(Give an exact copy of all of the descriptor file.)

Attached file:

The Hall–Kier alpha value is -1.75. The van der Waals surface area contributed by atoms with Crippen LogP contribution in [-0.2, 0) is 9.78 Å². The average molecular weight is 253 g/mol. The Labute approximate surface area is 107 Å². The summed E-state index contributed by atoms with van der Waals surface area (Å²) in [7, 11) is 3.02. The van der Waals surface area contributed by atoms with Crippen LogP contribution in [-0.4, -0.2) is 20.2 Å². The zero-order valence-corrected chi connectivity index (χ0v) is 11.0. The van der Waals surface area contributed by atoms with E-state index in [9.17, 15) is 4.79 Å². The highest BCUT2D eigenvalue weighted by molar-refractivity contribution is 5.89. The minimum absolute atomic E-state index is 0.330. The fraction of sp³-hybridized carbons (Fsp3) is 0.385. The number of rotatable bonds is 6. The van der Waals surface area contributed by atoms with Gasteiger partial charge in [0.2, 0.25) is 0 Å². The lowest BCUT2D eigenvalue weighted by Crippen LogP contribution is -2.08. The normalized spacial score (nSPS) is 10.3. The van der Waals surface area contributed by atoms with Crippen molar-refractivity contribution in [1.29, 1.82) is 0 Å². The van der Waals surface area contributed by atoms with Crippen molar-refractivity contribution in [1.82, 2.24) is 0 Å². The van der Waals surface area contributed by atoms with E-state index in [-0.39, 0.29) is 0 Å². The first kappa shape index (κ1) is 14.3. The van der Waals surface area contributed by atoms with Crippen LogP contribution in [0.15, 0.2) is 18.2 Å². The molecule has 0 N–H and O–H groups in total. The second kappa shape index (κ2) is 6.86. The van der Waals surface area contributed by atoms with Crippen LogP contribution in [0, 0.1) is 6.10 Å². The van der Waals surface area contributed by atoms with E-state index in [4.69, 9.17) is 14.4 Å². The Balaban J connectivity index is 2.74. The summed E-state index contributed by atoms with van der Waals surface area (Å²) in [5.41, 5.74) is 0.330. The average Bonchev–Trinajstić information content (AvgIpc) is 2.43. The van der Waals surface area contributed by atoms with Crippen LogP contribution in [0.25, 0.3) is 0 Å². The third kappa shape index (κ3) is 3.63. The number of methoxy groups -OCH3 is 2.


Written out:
The Hall–Kier alpha value is -1.75. The van der Waals surface area contributed by atoms with Crippen LogP contribution in [-0.2, 0) is 9.78 Å². The average molecular weight is 253 g/mol. The Labute approximate surface area is 107 Å². The summed E-state index contributed by atoms with van der Waals surface area (Å²) in [7, 11) is 3.02. The van der Waals surface area contributed by atoms with Crippen LogP contribution in [-0.4, -0.2) is 20.2 Å². The zero-order valence-corrected chi connectivity index (χ0v) is 11.0. The van der Waals surface area contributed by atoms with E-state index in [9.17, 15) is 4.79 Å². The highest BCUT2D eigenvalue weighted by molar-refractivity contribution is 5.89. The minimum absolute atomic E-state index is 0.330. The fraction of sp³-hybridized carbons (Fsp3) is 0.385. The number of rotatable bonds is 6. The van der Waals surface area contributed by atoms with Gasteiger partial charge in [0.2, 0.25) is 0 Å². The lowest BCUT2D eigenvalue weighted by Crippen LogP contribution is -2.08. The normalized spacial score (nSPS) is 10.3. The van der Waals surface area contributed by atoms with Crippen molar-refractivity contribution in [1.29, 1.82) is 0 Å². The van der Waals surface area contributed by atoms with Crippen molar-refractivity contribution in [1.82, 2.24) is 0 Å². The van der Waals surface area contributed by atoms with E-state index in [-0.39, 0.29) is 0 Å². The first kappa shape index (κ1) is 14.3. The van der Waals surface area contributed by atoms with Crippen LogP contribution in [0.15, 0.2) is 18.2 Å². The molecule has 0 N–H and O–H groups in total. The second kappa shape index (κ2) is 6.86. The van der Waals surface area contributed by atoms with Crippen LogP contribution in [0, 0.1) is 6.10 Å². The van der Waals surface area contributed by atoms with E-state index in [4.69, 9.17) is 14.4 Å². The Balaban J connectivity index is 2.74. The summed E-state index contributed by atoms with van der Waals surface area (Å²) in [5.41, 5.74) is 0.330. The average Bonchev–Trinajstić information content (AvgIpc) is 2.43. The van der Waals surface area contributed by atoms with Crippen LogP contribution in [0.25, 0.3) is 0 Å². The third kappa shape index (κ3) is 3.63. The number of methoxy groups -OCH3 is 2.